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Once it was all broken up and nicely browned we were ready for the vino.

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I poured in a nice deep red Italian wine I happened to have on hand and allowed this to simmer for another 30 minutes or until the wine had evaporated. (If you used a fattier meat, you can pour off the excess fat that has melted out of it prior to adding in the wine.)

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At this point add in your tomatoes and tomato paste and stir everything up to combine. Just let this cook for about 30 minutes nice and slowly.  Go ahead and start your SALTED pot of water for the pasta.

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Turn off the heat and pour in your milk or cream.

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Give it a stir, taste for seasoning.  If it is too acidic feel free to add in some sugar or honey to sweeten things up.  Cook up your pasta, slather in sauce and serve up with plenty of freshly grated Parm and crushed black pepper.

Ingredients

  • 10 ounces fresh fettuccine recipe here
  • 1 celery rib, cut in half
  • 1 carrot, cut in to large chunks
  • 1 medium onion, cut into quarters
  • 1 pound lean ground beef
  • 1¼ cups dry red wine
  • 28-ounce can crushed San Marizano tomatoes. If you can only find the whole ones, just puree them up in a blender.
  • 2 tbsp tomato paste
  • ½ cup whole milk
  • salt and freshly ground black pepper, to taste
  • Parmigiano Reggiano, to taste

Instructions

  1. First you need to prep the veggies for the soffrito, which is the same as the French mirepoix. A mix of celery, onion and carrots. Because I prefer to do everything quickly, I just used the wet chop on my Vitamix and it was all chopped.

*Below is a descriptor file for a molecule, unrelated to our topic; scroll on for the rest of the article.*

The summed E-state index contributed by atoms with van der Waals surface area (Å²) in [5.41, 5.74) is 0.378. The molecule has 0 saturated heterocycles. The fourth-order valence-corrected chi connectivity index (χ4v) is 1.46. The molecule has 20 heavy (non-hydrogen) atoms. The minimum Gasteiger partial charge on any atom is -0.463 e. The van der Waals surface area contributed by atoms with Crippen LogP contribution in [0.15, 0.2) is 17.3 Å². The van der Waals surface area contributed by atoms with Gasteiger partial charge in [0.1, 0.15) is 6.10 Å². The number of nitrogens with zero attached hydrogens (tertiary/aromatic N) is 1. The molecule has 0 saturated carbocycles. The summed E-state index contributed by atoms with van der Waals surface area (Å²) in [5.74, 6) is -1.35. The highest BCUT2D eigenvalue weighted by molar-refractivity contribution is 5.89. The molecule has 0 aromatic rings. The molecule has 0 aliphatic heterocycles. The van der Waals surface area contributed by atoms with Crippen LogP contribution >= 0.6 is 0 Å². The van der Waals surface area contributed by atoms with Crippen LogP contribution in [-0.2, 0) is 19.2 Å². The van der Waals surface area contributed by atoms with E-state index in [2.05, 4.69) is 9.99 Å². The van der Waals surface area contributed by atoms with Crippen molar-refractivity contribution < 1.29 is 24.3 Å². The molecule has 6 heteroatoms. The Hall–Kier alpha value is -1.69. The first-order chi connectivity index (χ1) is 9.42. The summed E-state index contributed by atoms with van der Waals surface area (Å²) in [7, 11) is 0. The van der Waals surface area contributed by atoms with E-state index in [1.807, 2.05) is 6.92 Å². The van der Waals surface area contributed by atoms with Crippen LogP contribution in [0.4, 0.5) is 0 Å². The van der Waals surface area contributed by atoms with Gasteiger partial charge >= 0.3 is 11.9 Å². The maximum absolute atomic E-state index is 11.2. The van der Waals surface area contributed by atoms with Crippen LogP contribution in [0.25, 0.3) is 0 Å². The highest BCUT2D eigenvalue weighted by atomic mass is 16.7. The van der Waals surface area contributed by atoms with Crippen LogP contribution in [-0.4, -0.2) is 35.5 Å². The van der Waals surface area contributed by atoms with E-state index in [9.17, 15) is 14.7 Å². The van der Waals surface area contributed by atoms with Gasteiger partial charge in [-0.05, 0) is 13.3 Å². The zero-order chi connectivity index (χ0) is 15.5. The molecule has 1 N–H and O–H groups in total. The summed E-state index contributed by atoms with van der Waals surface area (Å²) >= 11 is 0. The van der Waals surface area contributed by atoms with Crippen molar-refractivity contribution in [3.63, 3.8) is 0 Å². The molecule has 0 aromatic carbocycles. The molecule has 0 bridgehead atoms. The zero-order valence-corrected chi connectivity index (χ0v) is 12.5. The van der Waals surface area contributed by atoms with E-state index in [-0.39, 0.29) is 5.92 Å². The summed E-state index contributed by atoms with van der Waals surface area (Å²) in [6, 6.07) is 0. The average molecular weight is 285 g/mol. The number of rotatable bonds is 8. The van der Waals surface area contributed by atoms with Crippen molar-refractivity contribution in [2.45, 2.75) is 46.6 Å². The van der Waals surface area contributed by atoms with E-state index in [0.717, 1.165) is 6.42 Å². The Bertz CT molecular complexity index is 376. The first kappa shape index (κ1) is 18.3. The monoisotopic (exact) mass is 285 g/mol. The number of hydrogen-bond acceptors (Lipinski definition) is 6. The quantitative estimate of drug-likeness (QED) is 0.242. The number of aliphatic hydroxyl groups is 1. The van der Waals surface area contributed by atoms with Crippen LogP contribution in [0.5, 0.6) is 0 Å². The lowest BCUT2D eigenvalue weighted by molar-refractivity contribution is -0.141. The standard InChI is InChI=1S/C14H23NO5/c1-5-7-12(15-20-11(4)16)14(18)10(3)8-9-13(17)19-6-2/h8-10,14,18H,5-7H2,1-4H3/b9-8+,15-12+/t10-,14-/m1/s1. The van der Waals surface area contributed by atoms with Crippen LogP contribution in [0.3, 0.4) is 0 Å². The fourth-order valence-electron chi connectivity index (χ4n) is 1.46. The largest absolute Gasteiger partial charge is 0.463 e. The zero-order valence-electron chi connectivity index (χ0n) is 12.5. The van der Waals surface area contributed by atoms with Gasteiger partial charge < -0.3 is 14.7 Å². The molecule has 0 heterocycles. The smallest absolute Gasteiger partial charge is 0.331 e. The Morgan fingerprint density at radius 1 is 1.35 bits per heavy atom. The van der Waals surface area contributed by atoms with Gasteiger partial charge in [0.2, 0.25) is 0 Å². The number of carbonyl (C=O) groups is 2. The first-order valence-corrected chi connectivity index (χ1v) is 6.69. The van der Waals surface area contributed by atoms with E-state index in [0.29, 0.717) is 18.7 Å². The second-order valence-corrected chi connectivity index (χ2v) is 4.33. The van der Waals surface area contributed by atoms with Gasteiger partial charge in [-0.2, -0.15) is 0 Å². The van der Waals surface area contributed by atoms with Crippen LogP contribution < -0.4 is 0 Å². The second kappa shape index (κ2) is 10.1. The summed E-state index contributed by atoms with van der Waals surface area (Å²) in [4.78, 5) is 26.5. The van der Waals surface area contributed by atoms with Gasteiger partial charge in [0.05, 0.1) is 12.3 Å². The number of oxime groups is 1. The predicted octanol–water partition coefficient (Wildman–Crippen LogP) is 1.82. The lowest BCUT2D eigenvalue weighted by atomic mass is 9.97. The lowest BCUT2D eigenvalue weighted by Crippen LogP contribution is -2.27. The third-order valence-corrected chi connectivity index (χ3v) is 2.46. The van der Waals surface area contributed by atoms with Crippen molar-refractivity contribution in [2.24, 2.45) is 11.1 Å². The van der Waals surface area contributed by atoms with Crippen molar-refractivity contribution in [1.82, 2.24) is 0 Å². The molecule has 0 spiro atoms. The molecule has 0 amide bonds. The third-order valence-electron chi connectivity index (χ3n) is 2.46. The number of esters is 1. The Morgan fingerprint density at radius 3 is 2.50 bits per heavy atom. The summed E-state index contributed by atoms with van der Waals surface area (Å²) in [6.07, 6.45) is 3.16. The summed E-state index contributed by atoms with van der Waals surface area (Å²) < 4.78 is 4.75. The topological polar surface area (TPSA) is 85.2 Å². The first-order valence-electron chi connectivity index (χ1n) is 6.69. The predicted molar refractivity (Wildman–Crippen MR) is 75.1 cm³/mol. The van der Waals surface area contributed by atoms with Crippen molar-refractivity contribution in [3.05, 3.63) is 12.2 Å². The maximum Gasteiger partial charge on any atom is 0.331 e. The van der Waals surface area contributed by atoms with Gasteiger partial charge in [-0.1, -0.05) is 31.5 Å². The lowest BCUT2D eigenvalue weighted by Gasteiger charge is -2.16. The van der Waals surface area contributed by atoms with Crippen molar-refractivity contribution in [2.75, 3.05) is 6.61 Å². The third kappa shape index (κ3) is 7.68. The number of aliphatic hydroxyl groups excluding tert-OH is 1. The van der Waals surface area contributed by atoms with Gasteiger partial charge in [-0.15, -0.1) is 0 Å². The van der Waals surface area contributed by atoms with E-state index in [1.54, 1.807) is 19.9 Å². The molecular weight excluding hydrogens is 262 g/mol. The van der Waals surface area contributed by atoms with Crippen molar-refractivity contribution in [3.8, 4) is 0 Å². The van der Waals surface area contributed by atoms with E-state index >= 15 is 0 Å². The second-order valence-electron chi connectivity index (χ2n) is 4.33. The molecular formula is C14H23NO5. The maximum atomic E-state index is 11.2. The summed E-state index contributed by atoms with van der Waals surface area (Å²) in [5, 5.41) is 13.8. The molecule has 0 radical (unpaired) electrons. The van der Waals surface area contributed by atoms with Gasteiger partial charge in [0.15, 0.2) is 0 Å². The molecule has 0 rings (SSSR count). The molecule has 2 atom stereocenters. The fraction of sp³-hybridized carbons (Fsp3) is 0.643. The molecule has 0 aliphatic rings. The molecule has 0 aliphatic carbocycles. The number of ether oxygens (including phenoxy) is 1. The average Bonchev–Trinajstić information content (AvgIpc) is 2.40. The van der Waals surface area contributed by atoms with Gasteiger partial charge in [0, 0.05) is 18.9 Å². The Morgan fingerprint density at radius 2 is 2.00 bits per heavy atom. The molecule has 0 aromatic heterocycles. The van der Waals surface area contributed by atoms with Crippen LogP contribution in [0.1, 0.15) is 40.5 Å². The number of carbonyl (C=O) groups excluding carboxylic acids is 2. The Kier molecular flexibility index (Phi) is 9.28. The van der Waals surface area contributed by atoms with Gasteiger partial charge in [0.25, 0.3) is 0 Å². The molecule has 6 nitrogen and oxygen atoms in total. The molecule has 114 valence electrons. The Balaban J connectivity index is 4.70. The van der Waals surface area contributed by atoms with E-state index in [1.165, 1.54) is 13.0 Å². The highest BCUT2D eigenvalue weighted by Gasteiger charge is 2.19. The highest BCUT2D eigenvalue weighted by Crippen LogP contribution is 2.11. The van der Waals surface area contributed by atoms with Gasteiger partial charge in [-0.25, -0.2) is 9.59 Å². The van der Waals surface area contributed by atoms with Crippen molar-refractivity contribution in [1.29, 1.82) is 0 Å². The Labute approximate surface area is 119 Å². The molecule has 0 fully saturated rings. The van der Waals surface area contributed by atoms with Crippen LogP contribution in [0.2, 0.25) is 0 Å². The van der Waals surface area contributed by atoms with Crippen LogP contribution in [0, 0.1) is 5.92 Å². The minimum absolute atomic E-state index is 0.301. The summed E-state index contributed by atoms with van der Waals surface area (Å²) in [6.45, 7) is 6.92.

2. I only cooked it for about 5 minutes until it was tender and translucent but did not have any color.
  3. Once that step was done I added in the ground beef and I pressed it down with a potato smasher until it was all broken up. (You can also use a wooden spoon but I find the smasher the best method) Season with salt and black pepper.
  4. Once it was all broken up and nicely browned we were ready for the vino.
  5. I poured in a nice deep red Italian wine I happened to have on hand and allowed this to simmer for another 30 minutes or until the wine had evaporated. (If you used a fattier meat, you can pour off the excess fat that has melted out of it prior to adding in the wine.)
  6. At this point add in your tomatoes and tomato paste and stir everything up to combine. Just let this cook for about 30 minutes nice and slowly. Go ahead and start your SALTED pot of water for the pasta.
  7. Turn off the heat and pour in your milk or cream.
  8. Give it a stir, taste for seasoning. If it is too acidic feel free to add in some sugar or honey to sweeten things up. Cook up your pasta, slather in sauce and serve up with plenty of freshly grated Parm and crushed black pepper.

Notes

Recipe adapted from Pinch and Swirl.

By: Mila Furman

Categories: Blog, Mila Furman